Judges in Phuket, dubbed this week as the most corrupt place in Thailand by the Anti-Corruption Organisation of Thailand, have ruled that BBC South East Asia correspondent Jonathan Head, cannot travel around the region on news assignments without first seeking the courts permission – and paying more cash.
In a case brought by a lawyer on the island judges said they did not believe it was a great inconvenience to Jonathan. They withdrew Jonathan’s passport.
The case has taken over a year to be accepted.
Already the Phuket Court had spent years deliberating in a case brought against Alan Morison and Chutima Sidasathien of Phuketwan by naval officer on behalf of the Thai Navy. In that case the court finally ruled that the case was an abuse of the Computer Crime Act (Libel) and not what the act was intended for.
Their story using Reuters copy suggested that the Thai Navy were involved atrocities against the Rohingya. This was after the navy itself released footage of the navy pushing Rohingyas out to sea.
But the judges could have decided that BEFORE accepting the case – as they could have in the case of the Jonathan Head-Ian Rance spat with the humiliated lawyer, who admitted on camera that he witnessed a forged signature.
This allowed Rance to be removed as Director thus preventing him suing as Director to protect the land and start proceedings in the courts on behalf of his company to recover assets that had been stolen by the fraudster and sold on to money lenders who later mortgaged to a Thai Bank to launder the money.
|Jonathan with the Thai lawyer who lost face when caught up in a fraud|
But under Thai law the defence is not entitled to call witnesses before a case is accepted.
Jonathan Head wrote on his Facebook:
“Spent the whole day in court in Phuket processing bail for myself and Ian Rance for our upcoming trial on criminal defamation and computer crimes act charges. We have been charged for reporting on the BBC wrongdoing by a lawyer which he freely admits – notarising a fake signature which led to Ian being fraudulently stripped of control of his company. The court also confiscated my passport and banned me from leaving Thailand. Two petitions by our lawyers arguing that my job requires me to travel at short notice were rejected by the judge, who stated that having to request permission a week in advance and fly down to Phuket every time to retrieve my passport – if they grant the travel request – was no great inconvenience. So I guess for the duration of the trial – possibly two years – I will downgrade myself from SE Asia Correspondent to Thailand correspondent.”
Irishman Colin Vard, who was robbed of seven properties in Phuket after his lawyer also forged signatures wrote that the foreign media failed to fully detail what was really going on Phuket such as the intimidation and threats to life, limb and anybody who dares to assist the foreign victims.
“The truth of what is really happening is being obscured. It is sad that foreign journalists and the media organisations they work for ignore the basic principles of journalism and bow down to this intimidation and edit the truth. It is like sportsmen refusing to compete when they feel that they are likely to lose. There are no rewards for cowardice.”
Jonathan’s report on the victims of massive frauds in Phuket on Vard and Rance, was a departure from the norm. While I first reported on the Vard case many years ago, I understand the BBC took some convincing to give it air time. In fact, it was finally broadcast on the BBC2 mid-morning programme Victoria Derbyshire.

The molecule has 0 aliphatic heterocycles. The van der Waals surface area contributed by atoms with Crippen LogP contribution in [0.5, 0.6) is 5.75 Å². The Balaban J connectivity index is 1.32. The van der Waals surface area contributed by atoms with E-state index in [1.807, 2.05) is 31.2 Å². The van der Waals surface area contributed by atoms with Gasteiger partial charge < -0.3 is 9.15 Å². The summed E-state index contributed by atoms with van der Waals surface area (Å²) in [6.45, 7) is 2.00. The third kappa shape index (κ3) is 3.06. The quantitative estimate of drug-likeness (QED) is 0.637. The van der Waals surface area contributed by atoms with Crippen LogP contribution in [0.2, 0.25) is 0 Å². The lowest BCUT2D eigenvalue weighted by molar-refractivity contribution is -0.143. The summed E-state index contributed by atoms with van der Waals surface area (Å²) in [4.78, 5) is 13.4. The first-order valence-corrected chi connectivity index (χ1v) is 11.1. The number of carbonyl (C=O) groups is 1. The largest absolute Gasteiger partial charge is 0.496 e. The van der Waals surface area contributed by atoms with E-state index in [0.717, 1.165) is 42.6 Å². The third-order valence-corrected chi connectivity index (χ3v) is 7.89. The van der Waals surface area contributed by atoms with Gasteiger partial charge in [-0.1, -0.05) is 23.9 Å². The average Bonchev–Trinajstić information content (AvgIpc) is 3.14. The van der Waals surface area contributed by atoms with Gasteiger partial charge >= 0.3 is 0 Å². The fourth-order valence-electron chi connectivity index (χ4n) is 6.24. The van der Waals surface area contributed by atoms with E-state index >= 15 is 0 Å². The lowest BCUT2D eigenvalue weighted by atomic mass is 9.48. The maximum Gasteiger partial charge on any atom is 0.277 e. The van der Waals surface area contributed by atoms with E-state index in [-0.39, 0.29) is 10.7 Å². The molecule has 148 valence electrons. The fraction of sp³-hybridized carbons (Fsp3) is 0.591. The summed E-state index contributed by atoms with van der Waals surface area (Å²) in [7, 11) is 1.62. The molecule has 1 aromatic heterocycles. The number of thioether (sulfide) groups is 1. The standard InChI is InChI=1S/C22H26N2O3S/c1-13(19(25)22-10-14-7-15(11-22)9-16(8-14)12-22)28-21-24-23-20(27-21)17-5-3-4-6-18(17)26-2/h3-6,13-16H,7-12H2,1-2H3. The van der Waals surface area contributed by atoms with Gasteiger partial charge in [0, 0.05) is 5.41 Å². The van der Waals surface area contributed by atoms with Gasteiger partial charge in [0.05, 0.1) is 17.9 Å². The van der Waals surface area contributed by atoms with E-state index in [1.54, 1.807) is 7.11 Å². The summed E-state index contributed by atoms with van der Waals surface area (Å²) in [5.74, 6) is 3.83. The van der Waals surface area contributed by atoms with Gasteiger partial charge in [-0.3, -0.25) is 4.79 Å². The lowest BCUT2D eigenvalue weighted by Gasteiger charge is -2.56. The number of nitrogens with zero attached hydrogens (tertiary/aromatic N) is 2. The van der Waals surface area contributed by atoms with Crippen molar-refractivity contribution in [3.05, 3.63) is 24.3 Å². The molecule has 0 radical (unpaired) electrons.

|Ian Rance and his children. A Thai ordeal|
Indicative of how justice progresses in Thailand is the fact that Colin’s daughter Jessie in the photo above taken when I wrote the first story is now continuing the campaign for justice while earning cash as a model! (below) And the case has not moved one inch despite promises from the Chief of Police in Bangkok.
There has been long term resistance from UK editors to publish stories about British victims of corruption along the lines ‘Well they went to live in Thailand, what did they expect?’
That is also reflected in the attitude of foreign embassies to foreign victims of crime.
Having broadcast the segment, it would be cowardice if the BBC backed down, something for which it is not entirely unknown, something I witnessed when I was a researcher on the Panorama programme ‘Maggie’s Militant Tendency’ and more recently when the Beeb shelved a Panorama programme on the Harlequin Property Group, which was active in the Caribbean and Pattaya and consumed some £600 million of UK citizens’ retirement cash.
One plus is that because Jonathan has a higher profile the case will focus the world on how primitive the Thai legal system which is as they say in Scotland ‘All fur coat and nae knickers’.
While Thailand is a delightful place to live if you keep your head down, especially on a western salary (and that has been the reason why most correspondents, myself included, stay so long) there is something terribly repetitive about ‘foreign’ news in this country.
Put it this way the most of the major stories I covered in 30 years involved, human trafficking, labour abuse, abuse of ‘immigrants’, foreign mainly British crooks, the shooting of demonstrators, police and army corruption, the corrupt army allegedly saving the country from corruption, crooked judges, unusually rich politicians, and gobsmackingly unbelievable murders by monks and policeman, and zzzzzz – underwater weddings.
Well actually I did not do underwater weddings, but you can see the pattern.
Best of luck to Jonathan. If he wins and I were the fat controller I would send him to Washington. No, I think I’d send him now. Why should the BBC defer to the Thai justice system? It’s beyond a joke.
Alternatively he could stroll across the border and find out why Brit boiler room boys are shooting each other.